There’s a silent war being waged between two giants of 3D printing: DWS and Formlabs.
The two companies both produce high-quality SLA-style 3D printers, and have been very successful in their markets. But as presented in a press release published by DWS, a series of legal actions is being undertaken between the two parties.
Formlabs is no stranger to patent actions, as they were quickly sued by 3D Systems in 2012, soon after Formlabs emerged from their notable Kickstarter launch. As we understand it, the two companies settled their affair out of court in 2014, but the terms of this were never publicly released. We can speculate that Formlabs ended up paying 3D Systems some type of royalty payment based on machine unit sales, at least until the corresponding 3D Systems patents expired.
Then in 2016 we saw a patent infringement action filed by EnvisionTEC against Formlabs, in which the company felt that Formlabs was using some of their SLA inventions. Formlabs Co-Founder and CEO Max Lobovsky said recently that “today, Formlabs does not pay any license fees based on litigation outcome to any entity” and “the United States Patent Office confirmed that the patent claims previously asserted by EnvisionTEC have been found to be invalid.”
Now we see that DWS, an Italy-based manufacturer of a similar SLA-style 3D printer for professional use, has filed multiple actions against Formlabs.
From their press release:
“The Italian producer of stereolithography 3D printing machines, DWS S.r.l., recently filed a counterclaim alleging infringement of its U.S. patent and damages in a lawsuit started by Formlabs Inc. before the U.S. District Court for the Eastern District of Virginia, Alexandria Division.
In its complaint, Formlabs sought a declaratory judgement of non-infringement of the DWS US patent No. 8,945,456 by its FORM 2 3D printing machine. The patent relates to the heating system in the 3D stereolithographic printers. On Nov. 13, 2018, DWS filed a counterclaim for infringement and damages referring to the manufacture, use, and sale by Formlabs of the FORM 2 printer.”
So it seems that Formlabs wanted to ensure they were clear of DWS’s heating system patent, which is pictured above from DWS’s patent application from 2010. The heating elements are labeled “6”, and the heat sensor is “7”.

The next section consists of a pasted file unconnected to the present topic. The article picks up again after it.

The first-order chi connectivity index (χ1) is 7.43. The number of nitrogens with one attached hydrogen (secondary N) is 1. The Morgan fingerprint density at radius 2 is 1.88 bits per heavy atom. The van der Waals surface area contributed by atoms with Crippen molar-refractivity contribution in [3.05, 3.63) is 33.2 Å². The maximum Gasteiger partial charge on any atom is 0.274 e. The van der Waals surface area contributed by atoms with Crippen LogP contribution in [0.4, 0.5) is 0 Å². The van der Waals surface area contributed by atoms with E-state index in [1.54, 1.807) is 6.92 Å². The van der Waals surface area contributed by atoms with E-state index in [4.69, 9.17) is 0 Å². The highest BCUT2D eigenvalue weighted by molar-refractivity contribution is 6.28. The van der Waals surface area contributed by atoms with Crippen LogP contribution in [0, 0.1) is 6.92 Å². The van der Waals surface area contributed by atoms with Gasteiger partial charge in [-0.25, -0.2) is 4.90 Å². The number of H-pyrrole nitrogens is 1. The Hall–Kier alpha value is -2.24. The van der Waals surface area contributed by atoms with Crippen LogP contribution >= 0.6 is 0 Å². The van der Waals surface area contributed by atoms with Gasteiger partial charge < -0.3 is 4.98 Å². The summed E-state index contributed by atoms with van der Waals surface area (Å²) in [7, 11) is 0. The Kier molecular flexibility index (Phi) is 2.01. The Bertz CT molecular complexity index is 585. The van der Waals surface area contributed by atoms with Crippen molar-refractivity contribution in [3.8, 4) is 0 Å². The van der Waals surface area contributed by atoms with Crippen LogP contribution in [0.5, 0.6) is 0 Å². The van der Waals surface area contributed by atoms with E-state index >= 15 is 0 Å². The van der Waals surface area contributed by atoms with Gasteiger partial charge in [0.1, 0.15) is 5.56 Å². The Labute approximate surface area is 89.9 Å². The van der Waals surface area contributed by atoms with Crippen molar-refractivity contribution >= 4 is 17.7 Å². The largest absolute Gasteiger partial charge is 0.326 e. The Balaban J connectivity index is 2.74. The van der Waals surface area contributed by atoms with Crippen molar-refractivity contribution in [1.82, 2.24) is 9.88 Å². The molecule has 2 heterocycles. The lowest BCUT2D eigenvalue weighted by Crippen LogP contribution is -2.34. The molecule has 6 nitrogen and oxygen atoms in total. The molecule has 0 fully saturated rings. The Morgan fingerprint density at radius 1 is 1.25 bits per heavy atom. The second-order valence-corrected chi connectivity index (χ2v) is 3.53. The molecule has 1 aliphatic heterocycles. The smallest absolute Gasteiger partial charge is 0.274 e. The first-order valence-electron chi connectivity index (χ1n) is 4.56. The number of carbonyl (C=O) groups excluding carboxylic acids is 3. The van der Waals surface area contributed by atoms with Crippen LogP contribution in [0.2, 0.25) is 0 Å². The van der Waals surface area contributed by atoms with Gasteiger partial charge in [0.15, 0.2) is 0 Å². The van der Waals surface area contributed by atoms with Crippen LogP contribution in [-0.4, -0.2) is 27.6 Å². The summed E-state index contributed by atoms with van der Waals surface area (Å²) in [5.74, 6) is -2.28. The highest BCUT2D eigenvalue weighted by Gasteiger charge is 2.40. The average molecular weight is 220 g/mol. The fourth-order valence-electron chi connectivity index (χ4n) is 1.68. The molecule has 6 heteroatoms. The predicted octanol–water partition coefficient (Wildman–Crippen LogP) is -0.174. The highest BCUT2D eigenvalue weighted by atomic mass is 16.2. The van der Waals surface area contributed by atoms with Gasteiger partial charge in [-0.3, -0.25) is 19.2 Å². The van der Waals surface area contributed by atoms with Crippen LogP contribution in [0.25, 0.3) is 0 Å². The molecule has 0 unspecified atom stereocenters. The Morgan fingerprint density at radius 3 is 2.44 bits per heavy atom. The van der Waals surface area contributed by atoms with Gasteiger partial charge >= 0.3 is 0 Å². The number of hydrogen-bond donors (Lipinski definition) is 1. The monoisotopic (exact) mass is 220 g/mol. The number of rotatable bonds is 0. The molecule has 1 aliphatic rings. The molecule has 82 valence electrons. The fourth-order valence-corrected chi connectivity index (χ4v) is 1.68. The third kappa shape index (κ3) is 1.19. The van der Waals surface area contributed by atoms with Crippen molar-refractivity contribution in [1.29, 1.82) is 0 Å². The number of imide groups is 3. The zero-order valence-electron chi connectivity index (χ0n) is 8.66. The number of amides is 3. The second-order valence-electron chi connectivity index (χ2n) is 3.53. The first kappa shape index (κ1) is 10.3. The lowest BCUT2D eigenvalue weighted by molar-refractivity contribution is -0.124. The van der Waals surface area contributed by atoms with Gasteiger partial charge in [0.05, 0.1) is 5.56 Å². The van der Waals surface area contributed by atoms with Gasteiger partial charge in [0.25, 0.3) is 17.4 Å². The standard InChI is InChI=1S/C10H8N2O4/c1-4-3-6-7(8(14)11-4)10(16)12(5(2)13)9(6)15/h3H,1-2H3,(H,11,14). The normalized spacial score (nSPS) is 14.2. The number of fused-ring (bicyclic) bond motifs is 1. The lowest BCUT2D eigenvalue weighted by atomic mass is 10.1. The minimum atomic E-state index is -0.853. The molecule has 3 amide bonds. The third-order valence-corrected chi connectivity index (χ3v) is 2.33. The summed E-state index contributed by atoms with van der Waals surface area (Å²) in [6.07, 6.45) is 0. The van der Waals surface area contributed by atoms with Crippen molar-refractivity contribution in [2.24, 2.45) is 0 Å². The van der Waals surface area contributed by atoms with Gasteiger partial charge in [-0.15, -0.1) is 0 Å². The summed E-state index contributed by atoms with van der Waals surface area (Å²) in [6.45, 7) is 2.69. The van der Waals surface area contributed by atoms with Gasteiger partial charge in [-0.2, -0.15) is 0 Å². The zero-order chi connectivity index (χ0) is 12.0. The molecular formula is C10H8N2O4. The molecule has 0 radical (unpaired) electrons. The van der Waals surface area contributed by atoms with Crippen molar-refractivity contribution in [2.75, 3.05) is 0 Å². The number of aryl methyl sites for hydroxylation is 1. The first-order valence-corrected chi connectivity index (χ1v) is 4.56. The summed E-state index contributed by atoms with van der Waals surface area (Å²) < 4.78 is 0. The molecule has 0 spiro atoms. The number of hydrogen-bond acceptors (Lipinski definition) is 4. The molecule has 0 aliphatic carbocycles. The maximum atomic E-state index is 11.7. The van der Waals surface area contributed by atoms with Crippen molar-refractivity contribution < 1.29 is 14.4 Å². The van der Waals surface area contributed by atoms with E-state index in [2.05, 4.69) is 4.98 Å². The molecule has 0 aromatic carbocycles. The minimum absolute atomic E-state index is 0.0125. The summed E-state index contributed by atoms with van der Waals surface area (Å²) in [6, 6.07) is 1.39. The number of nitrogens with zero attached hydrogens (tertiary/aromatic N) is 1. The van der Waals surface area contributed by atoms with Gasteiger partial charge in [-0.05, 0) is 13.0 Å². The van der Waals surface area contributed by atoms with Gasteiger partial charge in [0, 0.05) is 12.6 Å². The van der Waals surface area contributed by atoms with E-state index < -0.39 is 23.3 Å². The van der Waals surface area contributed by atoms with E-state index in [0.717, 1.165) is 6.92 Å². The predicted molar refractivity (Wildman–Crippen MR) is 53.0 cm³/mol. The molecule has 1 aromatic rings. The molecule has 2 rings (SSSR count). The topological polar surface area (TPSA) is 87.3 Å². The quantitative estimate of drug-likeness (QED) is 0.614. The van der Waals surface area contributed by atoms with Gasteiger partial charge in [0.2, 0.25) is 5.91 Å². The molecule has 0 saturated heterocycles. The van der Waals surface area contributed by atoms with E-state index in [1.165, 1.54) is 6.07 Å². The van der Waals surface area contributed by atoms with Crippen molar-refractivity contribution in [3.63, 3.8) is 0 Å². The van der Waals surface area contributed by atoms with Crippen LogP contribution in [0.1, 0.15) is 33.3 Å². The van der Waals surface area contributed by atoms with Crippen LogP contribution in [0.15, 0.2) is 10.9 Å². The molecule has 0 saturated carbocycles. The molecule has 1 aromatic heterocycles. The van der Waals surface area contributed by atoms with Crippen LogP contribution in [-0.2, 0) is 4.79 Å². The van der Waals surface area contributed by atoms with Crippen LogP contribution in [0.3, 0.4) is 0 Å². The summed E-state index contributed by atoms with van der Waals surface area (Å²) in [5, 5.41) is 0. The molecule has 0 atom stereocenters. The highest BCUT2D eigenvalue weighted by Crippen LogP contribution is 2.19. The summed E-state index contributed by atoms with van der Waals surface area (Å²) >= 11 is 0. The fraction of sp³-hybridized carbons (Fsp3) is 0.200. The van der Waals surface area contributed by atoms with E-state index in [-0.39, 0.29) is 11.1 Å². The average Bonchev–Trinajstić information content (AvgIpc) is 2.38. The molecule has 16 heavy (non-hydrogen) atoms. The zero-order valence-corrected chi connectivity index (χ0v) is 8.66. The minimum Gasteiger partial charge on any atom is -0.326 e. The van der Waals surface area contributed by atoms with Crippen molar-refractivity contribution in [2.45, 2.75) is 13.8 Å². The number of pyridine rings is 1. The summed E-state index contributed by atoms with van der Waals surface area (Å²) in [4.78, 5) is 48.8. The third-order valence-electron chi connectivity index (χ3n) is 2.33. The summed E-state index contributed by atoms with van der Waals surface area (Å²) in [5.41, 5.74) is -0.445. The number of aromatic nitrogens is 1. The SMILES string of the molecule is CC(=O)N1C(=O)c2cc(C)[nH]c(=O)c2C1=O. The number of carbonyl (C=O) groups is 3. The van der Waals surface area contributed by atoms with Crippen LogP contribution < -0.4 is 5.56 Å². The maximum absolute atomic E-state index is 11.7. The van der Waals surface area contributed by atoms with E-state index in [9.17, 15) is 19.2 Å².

Reading through DWS’ patent does indicate a significant amount of verbiage devoted to the heating system and how it works. The idea is that by precisely controlling the temperature, you can obtain better results per different materials.
However, this is DWS’ side of the story. Formlabs may – or may not – have a sufficiently similar heating arrangement to be declared by a court as infringing. This is all a matter of interpretation.
Meanwhile, there are other similar lawsuits pending, according to DWS:
“This action and the recent DWS infringement and damages counterclaim brings the litigation with Formlabs Inc. to a next level. In fact, several patent infringement litigations are already pending between DWS and Formlabs in Italy, Germany and Turkey since 2017. With reference to the heating system for the 3D stereolithographic printers patented by DWS, the German Court of Mannheim issued a judgment on Aug. 3, 2018 declaring that FORM 2 infringes the German portion of the DWS European patent No. EP 2 461 963.
In its counterclaim, DWS also asserts that Formlabs’s infringement is, and has been, willful. DWS seeks damages and an injunction as remedies for the infringement by the FORM 2 printer launched by Formlabs Inc. in September 2015.”
I suspect the reason for all these lawsuits is that Formlabs has found a way to manufacture and sell SLA equipment to the very same markets as 3D Systems, EnvisionTEC and DWS – but at vastly lower price levels. As a result, Formlabs’ Form 2 machine has been extremely popular and can often be found installed where one of the other alternatives might have been acquired in previous years. In other words, these companies are feeling the heat from Formlabs’ products and are reacting as best they can.
After Formlabs’ first experience with patent litigation, you can bet they spent some of their vast funding to attempt to ensure they were protected against patent claims. This would be done by devising mechanisms that were suitably different from other existing designs. This is perhaps why they were the first to launch a suit, apparently believing they have a unique design. Evidently DWS felt otherwise.
It is a competitive world, and we will see this type of legal action from time to time as new inventions and marketing strategies cause problems for companies. We don’t know how this will turn out, as Formlabs is notoriously quiet on such matters.
DWS announced the litigation last month; earlier this month, the Virginia Eastern District Court issued an order that “all counts of Formlabs’s complaint in this action are dismissed with prejudice.”